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Just in: major US orchestra demands ’67 percent pay cuts’

Evelina Chao, a viola player in the St Paul Chamber Orchestra, Minnesota, has written an open letter to the city’s mayor describing the crisis in its world-renowned orchestra.

The players’ contract expires at the end of next month and the board are seeking pay cuts of between 57 and 67 percent from each and every player. Several musicianshave sold their homes, sought jobs elsewhere or gone on extended leave. The future of the famed ensemble hangs in the balance.

Read Evelina’s article here.

UPDATE: More trouble in Atlanta.

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Comments

  1. Pete Whitman says:

    Has the board indicated how it intends to maintain a world class orchestra by hiring musicians on a per-service basis? Can you imagine hiring players for a professional sports team on a game by game basis?

    • another orchestra musician says:

      It’s the practice of union-busting, applied here to a small symphony orchestra. SPCO management will easily find support for it among the local business community. Indeed, there must be a large number of local businesspeople actively encouraging the SPCO management to help demonstrate that symphony musicians, like other skilled labourers, are commodity items, entirely dispensable and replaceable. Because the number of musicians hoping to work in an orchestra is large, whereas the number of paying jobs available to them is relatively small, fielding the SPCO as a mostly pickup ensemble should be simple enough.

      American voters keen to see the middle- and upper-middle-class jobs provided by professional symphony orchestras transformed into precarious working-class jobs, for the benefit of the Romneys and Ryans of the world, will have no difficulty choosing between candidates this coming November.

      • It’s a little early to blame Romney and Ryan for the the fact that the business community nationally is on its back. You’re an elite musician in the courtly tradition, right? Tell me, unless you can pursuade your local government to levy a dedicated tax for the benefit of the orchestra, how is raising taxes on the wealthy in general going to affect your patronage? Maybe this fall, do a little real-world thinking before you walk into a voting booth.

        • Ah, the marriage of music and business. I have never understood why musicians (of which I am one) feel the need to think in liberal terms. Truth is, major corporations tend to fund the arts, therefore we should hope for a strong business community for sustenance of arts programs. This is not a union bust, it is an economic bust.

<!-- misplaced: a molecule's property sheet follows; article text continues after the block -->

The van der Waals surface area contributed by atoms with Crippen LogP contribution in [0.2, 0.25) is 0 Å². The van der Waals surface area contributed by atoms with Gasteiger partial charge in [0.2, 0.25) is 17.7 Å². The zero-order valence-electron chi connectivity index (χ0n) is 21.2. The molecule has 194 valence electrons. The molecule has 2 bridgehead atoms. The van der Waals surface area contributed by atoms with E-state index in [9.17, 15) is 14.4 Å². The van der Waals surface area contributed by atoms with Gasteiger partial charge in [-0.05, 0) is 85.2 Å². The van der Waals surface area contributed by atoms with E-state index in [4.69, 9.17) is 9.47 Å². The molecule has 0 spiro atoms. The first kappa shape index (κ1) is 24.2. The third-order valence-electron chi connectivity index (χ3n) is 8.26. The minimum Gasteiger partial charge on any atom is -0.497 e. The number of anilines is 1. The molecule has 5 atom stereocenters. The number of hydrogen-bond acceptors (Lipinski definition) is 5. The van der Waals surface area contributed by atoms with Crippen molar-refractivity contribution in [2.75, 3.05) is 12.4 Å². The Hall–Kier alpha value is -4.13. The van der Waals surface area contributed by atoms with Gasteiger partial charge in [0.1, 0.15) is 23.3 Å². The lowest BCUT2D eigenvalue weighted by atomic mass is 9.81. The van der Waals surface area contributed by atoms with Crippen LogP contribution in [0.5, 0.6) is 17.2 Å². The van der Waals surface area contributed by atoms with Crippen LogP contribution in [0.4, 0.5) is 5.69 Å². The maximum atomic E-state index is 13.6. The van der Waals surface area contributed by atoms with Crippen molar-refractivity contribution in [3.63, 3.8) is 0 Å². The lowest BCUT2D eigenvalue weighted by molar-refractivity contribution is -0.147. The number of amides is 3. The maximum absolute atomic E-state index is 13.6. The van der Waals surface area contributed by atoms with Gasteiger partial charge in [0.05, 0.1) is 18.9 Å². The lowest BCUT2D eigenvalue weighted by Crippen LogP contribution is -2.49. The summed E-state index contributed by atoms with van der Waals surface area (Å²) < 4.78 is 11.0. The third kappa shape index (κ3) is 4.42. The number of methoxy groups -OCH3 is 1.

• Rich, there are no ‘elitist’ musicians. If you are implying that knowledge gained by hard work makes musicians ‘elite’ that is just ignorant. Yes I’m calling that whole FOX news soundbite idea ignorant.

          Musicians spend years in college, years practicing, tons of money on instruments and extra lessons. The bottom line is that we are just people that want to provide something beautiful to society, and pay our bills doing it. I don’t know a single solitary ‘rich’ classical musician in any orchestra. Most are barely making ends meet by adding other jobs to their already busy schedules. We have car payments, children in college, medical bills and mortgages just like the rest of the working people. Being paid a fare wage for the amount of time we devote is not ‘elitist’ or ‘greedy’. No one would call you greedy for expecting a pay check for services rendered.

          Board members are stewards of the organization they serve. That should mean that dismantling the orchestra should be off the table. Yes there is a down turn in the economy, but there are other groups that are doing well, Colorado Symphony for one, and St. Paul Chamber Orchestra serves a large number of people.

          It’s kind of like having the Interior Department decide to clear cut Yosemite.

  2. Peter Rapson says:

    This is absolutely horrendous! Almost a ‘bad joke’ if it weren’t true! How can any board in good conscience make such an outrageous request regardless of the severity of finances? Maybe it is the board who should resign and allow more dedicated and empathetic individuals to take their place! My heart goes out to all you exceptional musicians!
    Peter Rapson (cellist)

  3. Bill Grenke says:

    Who are the people on this board and how can I get in touch with them.

  4. Jaffo Nerr says:

    Next they’ll be asking them to play at monster truck rallies.

  5. Mike Getzin says:

    It will take courage and sacrifice, but the only answer I see is an Orch revolution; Reorganize the Orch with a different name, follow the Berlin Philharmonic model, and have the Orch musicians take over themselves. If leaving St Paul, maybe moving to Canada which isn’t that far away may be an option. America may be a death troll for professional musicians gven the corporate greed and culture of ignorance. What is happening in St Paul is an attrocious travesty and insult to the profession.

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